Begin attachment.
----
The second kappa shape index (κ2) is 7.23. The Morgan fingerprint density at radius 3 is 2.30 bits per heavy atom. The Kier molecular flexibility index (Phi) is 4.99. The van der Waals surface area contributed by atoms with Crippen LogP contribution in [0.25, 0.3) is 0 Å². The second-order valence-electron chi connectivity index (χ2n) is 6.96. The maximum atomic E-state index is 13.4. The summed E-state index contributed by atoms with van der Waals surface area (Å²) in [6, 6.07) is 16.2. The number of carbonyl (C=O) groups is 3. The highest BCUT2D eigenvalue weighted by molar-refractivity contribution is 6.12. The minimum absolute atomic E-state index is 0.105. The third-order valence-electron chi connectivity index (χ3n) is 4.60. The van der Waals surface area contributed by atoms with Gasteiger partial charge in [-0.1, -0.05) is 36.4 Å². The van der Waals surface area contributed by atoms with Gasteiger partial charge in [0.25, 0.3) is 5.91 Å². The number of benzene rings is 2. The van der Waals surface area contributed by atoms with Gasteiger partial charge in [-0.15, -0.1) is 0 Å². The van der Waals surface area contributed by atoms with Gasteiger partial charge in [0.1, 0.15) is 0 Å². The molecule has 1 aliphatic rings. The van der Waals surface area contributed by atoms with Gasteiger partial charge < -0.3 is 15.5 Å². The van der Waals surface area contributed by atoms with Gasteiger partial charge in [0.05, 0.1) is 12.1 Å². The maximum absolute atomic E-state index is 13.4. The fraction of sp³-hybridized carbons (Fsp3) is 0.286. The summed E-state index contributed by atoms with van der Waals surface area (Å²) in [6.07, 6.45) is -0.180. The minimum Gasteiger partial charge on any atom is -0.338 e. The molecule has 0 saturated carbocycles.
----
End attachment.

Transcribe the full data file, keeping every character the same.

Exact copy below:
The second kappa shape index (κ2) is 7.23. The Morgan fingerprint density at radius 3 is 2.30 bits per heavy atom. The Kier molecular flexibility index (Phi) is 4.99. The van der Waals surface area contributed by atoms with Crippen LogP contribution in [0.25, 0.3) is 0 Å². The second-order valence-electron chi connectivity index (χ2n) is 6.96. The maximum atomic E-state index is 13.4. The summed E-state index contributed by atoms with van der Waals surface area (Å²) in [6, 6.07) is 16.2. The number of carbonyl (C=O) groups is 3. The highest BCUT2D eigenvalue weighted by molar-refractivity contribution is 6.12. The minimum absolute atomic E-state index is 0.105. The third-order valence-electron chi connectivity index (χ3n) is 4.60. The van der Waals surface area contributed by atoms with Gasteiger partial charge in [-0.1, -0.05) is 36.4 Å². The van der Waals surface area contributed by atoms with Gasteiger partial charge in [0.25, 0.3) is 5.91 Å². The number of benzene rings is 2. The van der Waals surface area contributed by atoms with Gasteiger partial charge in [-0.15, -0.1) is 0 Å². The van der Waals surface area contributed by atoms with Gasteiger partial charge in [0.1, 0.15) is 0 Å². The molecule has 1 aliphatic rings. The van der Waals surface area contributed by atoms with Gasteiger partial charge < -0.3 is 15.5 Å². The van der Waals surface area contributed by atoms with Gasteiger partial charge in [0.05, 0.1) is 12.1 Å². The maximum absolute atomic E-state index is 13.4. The fraction of sp³-hybridized carbons (Fsp3) is 0.286. The summed E-state index contributed by atoms with van der Waals surface area (Å²) in [6.07, 6.45) is -0.180. The minimum Gasteiger partial charge on any atom is -0.338 e. The molecule has 0 saturated carbocycles.